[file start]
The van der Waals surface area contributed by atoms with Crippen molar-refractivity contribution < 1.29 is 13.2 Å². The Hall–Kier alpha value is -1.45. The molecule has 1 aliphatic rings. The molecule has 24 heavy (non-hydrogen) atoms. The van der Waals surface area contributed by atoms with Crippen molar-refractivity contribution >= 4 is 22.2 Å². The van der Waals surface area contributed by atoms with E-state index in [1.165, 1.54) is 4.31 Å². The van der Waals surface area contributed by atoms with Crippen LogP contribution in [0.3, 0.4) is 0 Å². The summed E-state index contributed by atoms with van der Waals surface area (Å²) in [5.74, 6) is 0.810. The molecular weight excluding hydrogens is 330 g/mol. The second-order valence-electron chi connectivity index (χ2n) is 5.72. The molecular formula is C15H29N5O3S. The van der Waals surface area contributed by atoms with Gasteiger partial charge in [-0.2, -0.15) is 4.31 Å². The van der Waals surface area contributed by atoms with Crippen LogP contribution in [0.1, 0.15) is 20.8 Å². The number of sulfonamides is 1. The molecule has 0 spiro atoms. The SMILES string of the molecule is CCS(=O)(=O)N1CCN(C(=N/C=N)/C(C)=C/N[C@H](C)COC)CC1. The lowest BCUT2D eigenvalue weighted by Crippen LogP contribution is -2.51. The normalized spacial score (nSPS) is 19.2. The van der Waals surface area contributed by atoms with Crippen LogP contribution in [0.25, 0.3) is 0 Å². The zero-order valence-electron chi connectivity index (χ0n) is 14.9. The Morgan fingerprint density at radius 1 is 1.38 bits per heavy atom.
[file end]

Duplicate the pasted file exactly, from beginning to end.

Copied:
The van der Waals surface area contributed by atoms with Crippen molar-refractivity contribution < 1.29 is 13.2 Å². The Hall–Kier alpha value is -1.45. The molecule has 1 aliphatic rings. The molecule has 24 heavy (non-hydrogen) atoms. The van der Waals surface area contributed by atoms with Crippen molar-refractivity contribution >= 4 is 22.2 Å². The van der Waals surface area contributed by atoms with E-state index in [1.165, 1.54) is 4.31 Å². The van der Waals surface area contributed by atoms with Crippen LogP contribution in [0.3, 0.4) is 0 Å². The summed E-state index contributed by atoms with van der Waals surface area (Å²) in [5.74, 6) is 0.810. The molecular weight excluding hydrogens is 330 g/mol. The second-order valence-electron chi connectivity index (χ2n) is 5.72. The molecular formula is C15H29N5O3S. The van der Waals surface area contributed by atoms with Gasteiger partial charge in [-0.2, -0.15) is 4.31 Å². The van der Waals surface area contributed by atoms with Crippen LogP contribution in [0.1, 0.15) is 20.8 Å². The number of sulfonamides is 1. The molecule has 0 spiro atoms. The SMILES string of the molecule is CCS(=O)(=O)N1CCN(C(=N/C=N)/C(C)=C/N[C@H](C)COC)CC1. The lowest BCUT2D eigenvalue weighted by Crippen LogP contribution is -2.51. The normalized spacial score (nSPS) is 19.2. The van der Waals surface area contributed by atoms with Crippen LogP contribution in [0.25, 0.3) is 0 Å². The zero-order valence-electron chi connectivity index (χ0n) is 14.9. The Morgan fingerprint density at radius 1 is 1.38 bits per heavy atom.